And god bless The Asylum, they were the ones who gave me the opportunity with another Lifetime movie called A Snow Globe Christmas to direct for the first time after 10 years. That was the springboard that led me to Z Nation, which led me to I'll Be Watching, which led me to the next movie I'm doing. That, combined with the fact that there's this incredible women's movement happening right now, I have an extraordinary second chance at a career that I never thought would happen. And that's pretty cool. That part I'm pretty jazzed about.

What do you think are some of the changes that still need to take place in the television industry, specifically for female directors?

What actually changed the landscape for women — and I can see this so much clearer now than I've ever been able to — I think it's getting women that are producers, that are head of networks, that are head of studios, that are the green-light people, to start saying yes to other women. I think that is what's actually going to change it because I don't think it's going to change in the traditional model.

I think that there are a lot of good guys out there that are willing to give women a leg up but until we change it for ourselves, until we start getting into those positions, and I think it's happening right now, women have to start including more women.

I've done that on all my sets as when I've been producing. And we just had to hire new ADs and I made sure that they were female. I don't mean that at the exclusion of men, but there has to come a point where you have to look at that first, interview those people, see if they're qualified, but at least give them the shot. At least take a flyer on them. On episode four that I just directed of Z Nation, I asked to work with a female editor. I think that is what is going to make the difference. Eventually, like all pendulums, it will swing and there will be some equality but, in the interim, I think we may have to lean on the side of women hiring women for a time to start balancing the scales.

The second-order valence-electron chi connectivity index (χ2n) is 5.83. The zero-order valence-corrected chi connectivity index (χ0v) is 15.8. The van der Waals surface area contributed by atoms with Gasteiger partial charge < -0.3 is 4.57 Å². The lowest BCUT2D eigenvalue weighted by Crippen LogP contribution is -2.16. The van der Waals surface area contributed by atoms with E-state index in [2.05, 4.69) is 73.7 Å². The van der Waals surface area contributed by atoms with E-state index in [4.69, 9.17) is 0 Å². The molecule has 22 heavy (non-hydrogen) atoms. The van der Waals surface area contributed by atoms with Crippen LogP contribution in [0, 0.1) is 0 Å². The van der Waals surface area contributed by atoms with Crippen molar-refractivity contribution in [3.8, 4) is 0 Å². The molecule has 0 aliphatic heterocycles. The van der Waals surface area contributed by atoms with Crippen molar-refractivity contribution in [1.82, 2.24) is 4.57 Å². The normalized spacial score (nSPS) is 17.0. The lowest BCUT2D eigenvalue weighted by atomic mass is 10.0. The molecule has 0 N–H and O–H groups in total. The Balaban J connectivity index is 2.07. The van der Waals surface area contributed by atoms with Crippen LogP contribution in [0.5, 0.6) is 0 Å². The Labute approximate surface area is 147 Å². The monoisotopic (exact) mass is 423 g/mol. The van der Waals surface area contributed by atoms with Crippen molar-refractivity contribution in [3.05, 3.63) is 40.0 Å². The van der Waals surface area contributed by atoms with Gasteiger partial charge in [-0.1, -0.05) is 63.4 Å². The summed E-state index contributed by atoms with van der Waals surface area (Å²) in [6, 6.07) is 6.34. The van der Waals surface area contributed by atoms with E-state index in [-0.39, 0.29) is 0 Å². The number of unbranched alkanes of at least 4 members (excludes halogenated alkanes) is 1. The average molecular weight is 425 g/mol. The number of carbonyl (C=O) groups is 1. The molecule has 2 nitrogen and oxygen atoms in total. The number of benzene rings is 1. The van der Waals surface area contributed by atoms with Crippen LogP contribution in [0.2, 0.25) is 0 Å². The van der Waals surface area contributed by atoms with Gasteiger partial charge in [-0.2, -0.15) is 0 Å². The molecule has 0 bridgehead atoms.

Speaking of Z Nation, is there anything you can tease about what's coming up in the new season? 

I've been fortunate to be in the writers' room, and as the producer and a director, I know it intimately. We've always tried to do a little bit outside of the box working with regard to the genre. We've always tried to different things with zombies every year. Well this year, because of what happens with Warren at the end of last season, suddenly the zombies have become salient. They can talk. That changes the whole dynamic and that's what the entire season is about. I think it's going to be fantastic. If you wanna go a little deeper with it, it's a metaphor of what it's like to be different.